Fair Debt Collection Practices Act (FDCPA) lawsuits are expected to reach an estimated 11,750 cases by the end of 2010. Up 42 percent from the previous record of 8,287 last year, 877 different debt collection agencies and creditors were named in 977 distinct consumer statute lawsuits in May.
Although there is no specific reason for the increasing pace of litigation, several factors have contributed to this growth industry. Whether it is consumer advocacy websites that educate debtors or the aggressive attorneys that encourage litigation, some experts suggest that a tough economy, stricter laws, and negative media coverage have fueled the fire.
Many consumer complaints relate to violations of FDCPA provisions that are no different today than when they were enacted in 1977. Abusive language, threats of violence or of sending debtors to jail and third-party disclosure are among the abuses consumers claim debt collectors engage in while attempting to collect a debt.
Other practices consumers complain of include the attempted forced payment on time-barred debts, debts discharged in bankruptcy and debts not owed by the individual contacted. Each of these actions has been illegal since the Fair Debt Collection Practices Act was enacted more than three decades ago.
Many debt collectors have no knowledge of the circumstances surrounding the original debt, including whether the underlying debt is legitimate. Many debt collectors purchase accounts that have been written off by creditors for pennies on the dollar. Original creditors are supposed to “scrub” their portfolios, removing disputed accounts, accounts related to identity theft, accounts belonging to deceased debtors and accounts discharged in bankruptcy, before assigning them to a third-party debt collector. When creditors fail to scrub these accounts, the result may be an attempted collection of debts not legally subject to collection.
As technology has improved, the Fair Debt Collection Practices Act has not. As the FDCPA was enacted prior to the emergence of cell phones, e-mail and auto dialers, it remains unclear whether and how the law applies. Under the FDCPA, creditors may not cause a phone to ring repeatedly for the purpose of harassing debtors, nor may they place calls without meaningful disclosure of the callers’ identities. The concept of auto-dialing has led to excessive contacts and thousands of complaints to the Federal Trade Commission.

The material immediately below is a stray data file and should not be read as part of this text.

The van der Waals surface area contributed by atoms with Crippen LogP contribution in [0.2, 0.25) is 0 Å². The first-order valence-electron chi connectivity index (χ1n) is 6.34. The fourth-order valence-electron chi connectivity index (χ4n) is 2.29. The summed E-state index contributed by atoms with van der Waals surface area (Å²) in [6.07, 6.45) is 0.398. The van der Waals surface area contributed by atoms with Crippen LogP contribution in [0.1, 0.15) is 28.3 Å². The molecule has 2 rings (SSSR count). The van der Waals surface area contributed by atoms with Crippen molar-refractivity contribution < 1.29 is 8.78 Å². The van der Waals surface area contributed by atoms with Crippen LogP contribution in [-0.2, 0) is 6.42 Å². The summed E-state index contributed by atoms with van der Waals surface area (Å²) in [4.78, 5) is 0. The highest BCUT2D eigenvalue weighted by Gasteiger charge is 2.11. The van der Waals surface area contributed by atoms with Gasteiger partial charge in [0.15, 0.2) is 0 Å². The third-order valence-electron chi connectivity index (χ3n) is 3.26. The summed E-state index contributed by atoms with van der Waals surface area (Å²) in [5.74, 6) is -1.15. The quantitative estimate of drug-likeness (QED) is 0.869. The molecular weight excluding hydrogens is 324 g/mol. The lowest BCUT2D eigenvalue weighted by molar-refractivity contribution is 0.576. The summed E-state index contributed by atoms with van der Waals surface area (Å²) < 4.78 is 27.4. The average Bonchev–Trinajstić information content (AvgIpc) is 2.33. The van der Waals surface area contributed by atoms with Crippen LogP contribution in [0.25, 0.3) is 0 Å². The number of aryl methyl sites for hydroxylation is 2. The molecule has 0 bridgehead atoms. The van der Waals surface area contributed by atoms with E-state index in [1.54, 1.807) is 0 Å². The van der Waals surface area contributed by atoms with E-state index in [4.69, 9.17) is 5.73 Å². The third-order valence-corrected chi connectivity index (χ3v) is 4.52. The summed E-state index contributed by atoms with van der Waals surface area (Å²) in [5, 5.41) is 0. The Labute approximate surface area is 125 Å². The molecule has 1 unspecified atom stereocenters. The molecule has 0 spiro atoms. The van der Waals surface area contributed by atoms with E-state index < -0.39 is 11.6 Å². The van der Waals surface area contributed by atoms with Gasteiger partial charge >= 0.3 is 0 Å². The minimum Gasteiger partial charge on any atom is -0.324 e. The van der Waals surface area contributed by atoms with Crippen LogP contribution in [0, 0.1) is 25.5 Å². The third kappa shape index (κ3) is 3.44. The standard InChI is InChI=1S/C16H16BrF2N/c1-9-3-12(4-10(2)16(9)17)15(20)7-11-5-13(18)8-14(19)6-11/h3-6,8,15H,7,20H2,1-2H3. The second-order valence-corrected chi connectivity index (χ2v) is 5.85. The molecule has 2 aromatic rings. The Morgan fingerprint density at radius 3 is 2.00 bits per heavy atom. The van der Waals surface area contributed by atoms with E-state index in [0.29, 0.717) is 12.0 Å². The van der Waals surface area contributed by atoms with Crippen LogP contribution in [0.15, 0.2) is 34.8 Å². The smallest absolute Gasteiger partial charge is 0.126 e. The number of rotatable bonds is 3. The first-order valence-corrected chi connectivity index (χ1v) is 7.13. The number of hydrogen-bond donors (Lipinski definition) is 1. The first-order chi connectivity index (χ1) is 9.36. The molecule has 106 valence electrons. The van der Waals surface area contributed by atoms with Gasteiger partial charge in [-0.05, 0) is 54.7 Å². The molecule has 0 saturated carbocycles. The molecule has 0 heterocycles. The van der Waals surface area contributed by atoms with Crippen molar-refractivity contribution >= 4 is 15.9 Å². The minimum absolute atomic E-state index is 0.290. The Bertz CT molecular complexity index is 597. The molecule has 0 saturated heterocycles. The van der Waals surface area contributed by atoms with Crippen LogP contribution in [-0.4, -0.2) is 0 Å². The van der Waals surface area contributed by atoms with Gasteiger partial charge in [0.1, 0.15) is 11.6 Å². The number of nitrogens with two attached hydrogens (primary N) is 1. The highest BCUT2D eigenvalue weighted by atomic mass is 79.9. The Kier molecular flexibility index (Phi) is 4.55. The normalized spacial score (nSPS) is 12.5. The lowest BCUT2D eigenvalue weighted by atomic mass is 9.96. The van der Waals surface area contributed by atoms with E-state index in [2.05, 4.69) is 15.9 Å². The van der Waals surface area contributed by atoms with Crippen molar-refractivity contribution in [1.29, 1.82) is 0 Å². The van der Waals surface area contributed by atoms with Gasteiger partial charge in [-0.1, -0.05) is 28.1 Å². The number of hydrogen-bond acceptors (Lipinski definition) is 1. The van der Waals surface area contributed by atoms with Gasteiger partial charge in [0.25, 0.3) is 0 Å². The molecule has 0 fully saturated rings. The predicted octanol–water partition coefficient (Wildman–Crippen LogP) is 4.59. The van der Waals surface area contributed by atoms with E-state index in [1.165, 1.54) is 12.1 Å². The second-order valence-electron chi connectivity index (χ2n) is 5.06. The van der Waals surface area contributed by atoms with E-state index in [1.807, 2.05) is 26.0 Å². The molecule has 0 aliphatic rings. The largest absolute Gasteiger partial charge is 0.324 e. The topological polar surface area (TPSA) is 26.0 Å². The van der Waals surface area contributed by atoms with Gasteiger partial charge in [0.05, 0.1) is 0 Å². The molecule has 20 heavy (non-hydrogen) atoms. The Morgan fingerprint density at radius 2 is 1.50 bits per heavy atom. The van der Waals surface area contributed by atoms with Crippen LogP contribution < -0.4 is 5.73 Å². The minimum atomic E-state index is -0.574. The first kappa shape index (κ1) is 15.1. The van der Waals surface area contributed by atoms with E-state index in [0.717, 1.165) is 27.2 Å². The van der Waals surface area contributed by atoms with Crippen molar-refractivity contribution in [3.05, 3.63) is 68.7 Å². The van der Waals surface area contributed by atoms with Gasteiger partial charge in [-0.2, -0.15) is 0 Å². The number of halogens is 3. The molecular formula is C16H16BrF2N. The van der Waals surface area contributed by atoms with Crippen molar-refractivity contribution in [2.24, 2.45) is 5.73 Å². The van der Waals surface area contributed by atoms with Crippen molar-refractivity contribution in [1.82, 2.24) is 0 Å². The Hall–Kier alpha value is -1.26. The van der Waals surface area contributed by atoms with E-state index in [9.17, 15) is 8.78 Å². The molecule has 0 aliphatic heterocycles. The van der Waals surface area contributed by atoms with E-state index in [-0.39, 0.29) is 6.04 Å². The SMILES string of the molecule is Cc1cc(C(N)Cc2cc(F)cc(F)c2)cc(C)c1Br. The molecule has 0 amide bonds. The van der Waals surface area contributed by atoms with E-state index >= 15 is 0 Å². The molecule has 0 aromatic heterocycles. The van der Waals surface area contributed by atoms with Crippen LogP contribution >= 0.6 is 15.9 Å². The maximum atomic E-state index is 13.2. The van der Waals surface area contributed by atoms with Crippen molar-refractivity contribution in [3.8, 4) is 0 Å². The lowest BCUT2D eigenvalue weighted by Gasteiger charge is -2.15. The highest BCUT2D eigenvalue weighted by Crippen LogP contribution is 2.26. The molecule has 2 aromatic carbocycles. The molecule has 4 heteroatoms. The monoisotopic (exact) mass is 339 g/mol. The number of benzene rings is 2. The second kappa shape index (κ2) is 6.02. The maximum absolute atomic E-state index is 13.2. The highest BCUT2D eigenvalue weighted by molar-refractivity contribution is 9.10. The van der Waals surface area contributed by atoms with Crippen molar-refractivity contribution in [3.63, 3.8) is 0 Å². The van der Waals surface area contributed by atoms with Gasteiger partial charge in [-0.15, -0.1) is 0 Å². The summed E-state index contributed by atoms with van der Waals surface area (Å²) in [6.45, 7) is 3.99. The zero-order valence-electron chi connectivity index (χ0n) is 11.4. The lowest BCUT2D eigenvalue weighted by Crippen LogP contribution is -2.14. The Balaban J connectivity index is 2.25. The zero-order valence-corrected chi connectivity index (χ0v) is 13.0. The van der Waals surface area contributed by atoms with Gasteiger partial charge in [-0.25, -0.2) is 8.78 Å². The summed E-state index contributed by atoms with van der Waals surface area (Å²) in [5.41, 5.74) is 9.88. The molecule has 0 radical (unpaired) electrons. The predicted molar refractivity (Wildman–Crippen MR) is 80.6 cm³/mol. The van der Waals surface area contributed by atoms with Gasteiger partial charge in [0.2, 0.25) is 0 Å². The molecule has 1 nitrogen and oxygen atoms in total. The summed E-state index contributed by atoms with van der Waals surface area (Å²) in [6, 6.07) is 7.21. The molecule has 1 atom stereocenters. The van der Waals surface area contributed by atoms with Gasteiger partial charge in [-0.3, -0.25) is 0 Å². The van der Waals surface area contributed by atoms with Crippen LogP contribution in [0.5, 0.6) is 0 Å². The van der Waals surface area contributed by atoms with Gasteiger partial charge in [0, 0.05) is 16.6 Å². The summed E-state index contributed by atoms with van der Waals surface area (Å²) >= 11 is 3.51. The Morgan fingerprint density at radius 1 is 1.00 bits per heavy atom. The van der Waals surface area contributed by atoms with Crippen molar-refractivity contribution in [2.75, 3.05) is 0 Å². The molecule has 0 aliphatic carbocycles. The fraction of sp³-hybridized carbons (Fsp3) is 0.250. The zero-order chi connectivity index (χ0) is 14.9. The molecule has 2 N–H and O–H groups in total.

Another debt collection abuse arising from technological advancement is finding and using debtors’ cell phone numbers to contact them, in some cases imposing a per call charge on the consumer. The use of overseas agents as debt collectors, something unheard of when the FDCPA became law, is also responsible for many of the harassment complaints.
Consumer advocacy groups such as the National Association of Consumer Advocates say tougher laws and penalties for violations, in addition to stricter enforcement are needed to stem the growing tide of collection agency abuses.
“Consumers have a whole host of rights under state and federal law they are unaware of,” says Paul Herman, an attorney with the Fair Credit Law Group, and member of NACA. “One phone call to a consumer protection attorney can often solve a problem, but debtors are often afraid to take the first step.”
A bill that would give state agencies more control over abusive debt collection practices was recently signed by Gov. Charlie Crist. Appropriately termed “The Debt Collection Bill” (SB 2086), the measure provides greater authority to the state attorney general and the Office of Financial Regulation in punishing abusive debt collectors and bringing charges against them.
“With a struggling economy, many Floridians are suffering financially and are more vulnerable to abusive debt collectors,” said Attorney General Bill McCollum. “This bill takes important steps to protect consumers who are experiencing financial hardships, and I am glad to see it signed into law.”
If you are being harassed by a debt collector, file a complaint with the Florida Attorney General at www.myfloridalegal.com and the Office of Financial Regulation at www.flofr.com. The Federal Trade Commission also offers a consumer collection guide detailing your rights at www.ftc.gov.
William E. Lewis Jr. is a credit repair expert with Credit Restoration Consultants and host of “The Credit Report with Bill Lewis” on AM 1470 WWNN, a daily forum for business and financial news, politics, economic trends, and cutting edge issues.